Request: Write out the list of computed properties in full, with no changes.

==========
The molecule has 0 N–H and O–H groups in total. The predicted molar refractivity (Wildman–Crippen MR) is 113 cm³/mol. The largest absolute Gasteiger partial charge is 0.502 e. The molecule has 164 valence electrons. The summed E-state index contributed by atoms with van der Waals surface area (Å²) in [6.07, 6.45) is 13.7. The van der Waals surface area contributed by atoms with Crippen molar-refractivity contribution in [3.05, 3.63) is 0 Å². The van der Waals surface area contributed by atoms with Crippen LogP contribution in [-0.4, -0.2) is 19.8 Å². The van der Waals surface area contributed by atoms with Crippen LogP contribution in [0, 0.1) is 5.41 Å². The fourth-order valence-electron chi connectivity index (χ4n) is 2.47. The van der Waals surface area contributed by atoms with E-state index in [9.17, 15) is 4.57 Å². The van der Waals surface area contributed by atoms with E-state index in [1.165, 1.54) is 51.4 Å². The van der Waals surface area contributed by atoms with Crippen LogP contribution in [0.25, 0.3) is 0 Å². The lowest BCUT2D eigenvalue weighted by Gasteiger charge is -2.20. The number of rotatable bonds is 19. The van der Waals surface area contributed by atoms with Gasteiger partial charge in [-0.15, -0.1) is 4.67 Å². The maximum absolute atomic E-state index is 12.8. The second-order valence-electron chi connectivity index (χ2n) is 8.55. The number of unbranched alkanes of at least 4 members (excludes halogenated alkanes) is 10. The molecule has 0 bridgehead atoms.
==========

The molecule has 0 N–H and O–H groups in total. The predicted molar refractivity (Wildman–Crippen MR) is 113 cm³/mol. The largest absolute Gasteiger partial charge is 0.502 e. The molecule has 164 valence electrons. The summed E-state index contributed by atoms with van der Waals surface area (Å²) in [6.07, 6.45) is 13.7. The van der Waals surface area contributed by atoms with Crippen molar-refractivity contribution in [3.05, 3.63) is 0 Å². The van der Waals surface area contributed by atoms with Crippen LogP contribution in [-0.4, -0.2) is 19.8 Å². The van der Waals surface area contributed by atoms with Crippen LogP contribution in [0, 0.1) is 5.41 Å². The fourth-order valence-electron chi connectivity index (χ4n) is 2.47. The van der Waals surface area contributed by atoms with E-state index in [9.17, 15) is 4.57 Å². The van der Waals surface area contributed by atoms with E-state index in [1.165, 1.54) is 51.4 Å². The van der Waals surface area contributed by atoms with Crippen LogP contribution in [0.25, 0.3) is 0 Å². The lowest BCUT2D eigenvalue weighted by Gasteiger charge is -2.20. The number of rotatable bonds is 19. The van der Waals surface area contributed by atoms with Gasteiger partial charge in [-0.15, -0.1) is 4.67 Å². The maximum absolute atomic E-state index is 12.8. The second-order valence-electron chi connectivity index (χ2n) is 8.55. The number of unbranched alkanes of at least 4 members (excludes halogenated alkanes) is 10. The molecule has 0 bridgehead atoms.